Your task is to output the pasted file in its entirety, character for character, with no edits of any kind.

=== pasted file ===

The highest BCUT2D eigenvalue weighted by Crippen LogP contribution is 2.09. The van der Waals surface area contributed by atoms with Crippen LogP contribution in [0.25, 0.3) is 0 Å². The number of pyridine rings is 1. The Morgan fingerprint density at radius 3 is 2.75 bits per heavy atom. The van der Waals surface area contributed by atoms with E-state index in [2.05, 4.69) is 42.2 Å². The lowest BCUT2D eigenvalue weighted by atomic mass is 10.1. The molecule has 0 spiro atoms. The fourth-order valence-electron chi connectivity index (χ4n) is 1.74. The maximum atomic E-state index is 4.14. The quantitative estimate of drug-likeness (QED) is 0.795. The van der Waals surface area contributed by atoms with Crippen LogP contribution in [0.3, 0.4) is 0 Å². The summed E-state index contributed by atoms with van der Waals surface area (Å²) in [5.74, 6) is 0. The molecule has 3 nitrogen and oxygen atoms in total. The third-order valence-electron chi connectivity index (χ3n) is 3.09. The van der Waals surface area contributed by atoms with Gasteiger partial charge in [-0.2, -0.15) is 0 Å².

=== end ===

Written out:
The highest BCUT2D eigenvalue weighted by Crippen LogP contribution is 2.09. The van der Waals surface area contributed by atoms with Crippen LogP contribution in [0.25, 0.3) is 0 Å². The number of pyridine rings is 1. The Morgan fingerprint density at radius 3 is 2.75 bits per heavy atom. The van der Waals surface area contributed by atoms with E-state index in [2.05, 4.69) is 42.2 Å². The lowest BCUT2D eigenvalue weighted by atomic mass is 10.1. The molecule has 0 spiro atoms. The fourth-order valence-electron chi connectivity index (χ4n) is 1.74. The maximum atomic E-state index is 4.14. The quantitative estimate of drug-likeness (QED) is 0.795. The van der Waals surface area contributed by atoms with Crippen LogP contribution in [0.3, 0.4) is 0 Å². The summed E-state index contributed by atoms with van der Waals surface area (Å²) in [5.74, 6) is 0. The molecule has 3 nitrogen and oxygen atoms in total. The third-order valence-electron chi connectivity index (χ3n) is 3.09. The van der Waals surface area contributed by atoms with Gasteiger partial charge in [-0.2, -0.15) is 0 Å².